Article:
• Reduce Physical Stressors: If you get sick, injured or have to deal with chronic pain, try to get the rest and care you need so you can reduce the stress these cause on your body. Allow your body time to heal or, in the case of chronic pain, look for ways to treat the pain or the underlying cause that prevents you from living a normal, happy life.
• Avoid Toxin Exposure: Most of us can't completely eliminate toxins from our lives, but we can take measures to greatly reduce the amount of toxins our bodies must deal with every day. Filter your water, use natural beauty and cleaning products, eat organic foods, avoid chemical food additives and take the time to enjoy fresh air as much as you can."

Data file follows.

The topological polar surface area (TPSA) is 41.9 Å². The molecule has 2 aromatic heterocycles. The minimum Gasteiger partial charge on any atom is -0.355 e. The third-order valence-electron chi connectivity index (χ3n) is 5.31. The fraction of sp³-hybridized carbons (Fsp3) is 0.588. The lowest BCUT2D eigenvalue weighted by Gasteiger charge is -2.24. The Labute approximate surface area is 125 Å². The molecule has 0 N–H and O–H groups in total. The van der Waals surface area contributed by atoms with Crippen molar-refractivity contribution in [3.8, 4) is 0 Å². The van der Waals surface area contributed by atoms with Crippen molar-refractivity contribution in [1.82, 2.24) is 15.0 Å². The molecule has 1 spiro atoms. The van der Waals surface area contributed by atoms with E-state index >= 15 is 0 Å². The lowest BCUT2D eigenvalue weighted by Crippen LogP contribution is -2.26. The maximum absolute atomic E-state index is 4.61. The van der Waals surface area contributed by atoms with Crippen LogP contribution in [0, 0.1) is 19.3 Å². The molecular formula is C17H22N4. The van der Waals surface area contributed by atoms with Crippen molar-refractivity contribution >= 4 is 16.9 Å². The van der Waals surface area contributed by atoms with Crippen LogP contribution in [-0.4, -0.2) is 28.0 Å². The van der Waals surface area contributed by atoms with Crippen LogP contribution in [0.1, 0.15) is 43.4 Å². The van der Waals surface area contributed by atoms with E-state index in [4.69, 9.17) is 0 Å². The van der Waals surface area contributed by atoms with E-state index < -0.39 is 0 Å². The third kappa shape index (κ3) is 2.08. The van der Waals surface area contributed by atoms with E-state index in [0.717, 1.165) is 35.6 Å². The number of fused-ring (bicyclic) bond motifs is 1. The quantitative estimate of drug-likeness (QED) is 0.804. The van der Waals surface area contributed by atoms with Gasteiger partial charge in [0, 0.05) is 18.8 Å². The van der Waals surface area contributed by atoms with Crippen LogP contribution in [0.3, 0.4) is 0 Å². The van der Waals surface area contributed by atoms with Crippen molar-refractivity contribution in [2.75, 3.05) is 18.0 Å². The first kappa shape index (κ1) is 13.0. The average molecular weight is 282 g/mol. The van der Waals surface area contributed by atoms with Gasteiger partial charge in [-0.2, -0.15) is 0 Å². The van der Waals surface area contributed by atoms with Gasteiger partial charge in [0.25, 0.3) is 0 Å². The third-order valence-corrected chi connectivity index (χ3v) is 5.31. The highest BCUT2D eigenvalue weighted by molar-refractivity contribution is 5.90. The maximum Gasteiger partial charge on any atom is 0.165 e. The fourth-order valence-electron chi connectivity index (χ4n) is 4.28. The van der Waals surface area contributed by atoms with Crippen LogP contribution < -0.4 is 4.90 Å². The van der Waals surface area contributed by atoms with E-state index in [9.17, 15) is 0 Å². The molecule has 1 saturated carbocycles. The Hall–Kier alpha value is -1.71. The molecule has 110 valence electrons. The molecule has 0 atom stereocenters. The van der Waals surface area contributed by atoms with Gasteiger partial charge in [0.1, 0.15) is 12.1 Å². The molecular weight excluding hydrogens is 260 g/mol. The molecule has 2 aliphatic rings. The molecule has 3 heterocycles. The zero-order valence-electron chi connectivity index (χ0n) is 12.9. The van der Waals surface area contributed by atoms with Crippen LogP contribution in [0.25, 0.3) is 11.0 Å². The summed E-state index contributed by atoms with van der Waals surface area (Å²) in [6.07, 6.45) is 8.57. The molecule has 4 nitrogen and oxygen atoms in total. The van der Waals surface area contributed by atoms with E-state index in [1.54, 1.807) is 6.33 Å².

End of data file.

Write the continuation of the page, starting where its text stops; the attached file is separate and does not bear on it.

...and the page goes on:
For More Information:1. Schwarzbein, Diana. (2002) The Schwarzbein Principle II: The "Transition" - A Regeneration Program to Prevent and Reverse Accelerated Aging. Published by HCI.
2. Wilson, James L. (2002) Adrenal Fatigue: The 21st Century Stress Syndrome. Published by Smart Publications.
3. Cortisol and Stress: How to Stay Healthy, http://stress.about.com/od/stresshealth/a/cortisol.htm